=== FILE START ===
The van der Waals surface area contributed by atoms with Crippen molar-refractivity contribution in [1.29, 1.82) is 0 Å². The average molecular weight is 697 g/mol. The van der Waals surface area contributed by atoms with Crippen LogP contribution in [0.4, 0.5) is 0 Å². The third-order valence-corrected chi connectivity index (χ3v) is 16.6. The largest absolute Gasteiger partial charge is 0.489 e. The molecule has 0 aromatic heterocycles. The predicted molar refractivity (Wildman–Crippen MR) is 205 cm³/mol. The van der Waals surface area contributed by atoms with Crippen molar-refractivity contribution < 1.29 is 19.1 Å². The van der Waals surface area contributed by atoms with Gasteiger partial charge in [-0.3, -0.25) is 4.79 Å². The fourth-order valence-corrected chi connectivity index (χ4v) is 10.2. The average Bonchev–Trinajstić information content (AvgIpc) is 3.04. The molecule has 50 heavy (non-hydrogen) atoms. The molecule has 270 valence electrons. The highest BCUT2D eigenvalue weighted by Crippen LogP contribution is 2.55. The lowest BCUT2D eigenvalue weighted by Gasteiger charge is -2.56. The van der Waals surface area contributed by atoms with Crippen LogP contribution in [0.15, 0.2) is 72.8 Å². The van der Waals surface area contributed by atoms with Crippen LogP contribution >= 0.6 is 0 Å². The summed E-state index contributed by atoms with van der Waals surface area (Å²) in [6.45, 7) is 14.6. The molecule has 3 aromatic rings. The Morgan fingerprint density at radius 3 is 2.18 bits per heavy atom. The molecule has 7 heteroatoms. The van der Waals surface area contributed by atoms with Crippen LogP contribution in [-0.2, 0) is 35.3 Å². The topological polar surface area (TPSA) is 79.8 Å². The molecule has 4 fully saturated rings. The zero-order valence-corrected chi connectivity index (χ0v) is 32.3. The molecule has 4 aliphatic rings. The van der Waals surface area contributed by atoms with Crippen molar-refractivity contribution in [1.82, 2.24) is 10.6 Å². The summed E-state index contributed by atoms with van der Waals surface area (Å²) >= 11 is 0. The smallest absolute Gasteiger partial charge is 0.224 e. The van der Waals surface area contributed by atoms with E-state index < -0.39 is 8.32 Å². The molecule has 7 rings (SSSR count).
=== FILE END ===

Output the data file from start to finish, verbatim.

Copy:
The van der Waals surface area contributed by atoms with Crippen molar-refractivity contribution in [1.29, 1.82) is 0 Å². The average molecular weight is 697 g/mol. The van der Waals surface area contributed by atoms with Crippen LogP contribution in [0.4, 0.5) is 0 Å². The third-order valence-corrected chi connectivity index (χ3v) is 16.6. The largest absolute Gasteiger partial charge is 0.489 e. The molecule has 0 aromatic heterocycles. The predicted molar refractivity (Wildman–Crippen MR) is 205 cm³/mol. The van der Waals surface area contributed by atoms with Crippen molar-refractivity contribution < 1.29 is 19.1 Å². The van der Waals surface area contributed by atoms with Gasteiger partial charge in [-0.3, -0.25) is 4.79 Å². The fourth-order valence-corrected chi connectivity index (χ4v) is 10.2. The average Bonchev–Trinajstić information content (AvgIpc) is 3.04. The molecule has 50 heavy (non-hydrogen) atoms. The molecule has 270 valence electrons. The highest BCUT2D eigenvalue weighted by Crippen LogP contribution is 2.55. The lowest BCUT2D eigenvalue weighted by Gasteiger charge is -2.56. The van der Waals surface area contributed by atoms with Crippen LogP contribution in [0.15, 0.2) is 72.8 Å². The van der Waals surface area contributed by atoms with Crippen LogP contribution >= 0.6 is 0 Å². The summed E-state index contributed by atoms with van der Waals surface area (Å²) in [6.45, 7) is 14.6. The molecule has 3 aromatic rings. The Morgan fingerprint density at radius 3 is 2.18 bits per heavy atom. The molecule has 7 heteroatoms. The van der Waals surface area contributed by atoms with Crippen LogP contribution in [-0.2, 0) is 35.3 Å². The topological polar surface area (TPSA) is 79.8 Å². The molecule has 4 fully saturated rings. The zero-order valence-corrected chi connectivity index (χ0v) is 32.3. The molecule has 4 aliphatic rings. The van der Waals surface area contributed by atoms with Crippen molar-refractivity contribution in [1.82, 2.24) is 10.6 Å². The summed E-state index contributed by atoms with van der Waals surface area (Å²) >= 11 is 0. The smallest absolute Gasteiger partial charge is 0.224 e. The van der Waals surface area contributed by atoms with E-state index < -0.39 is 8.32 Å². The molecule has 7 rings (SSSR count).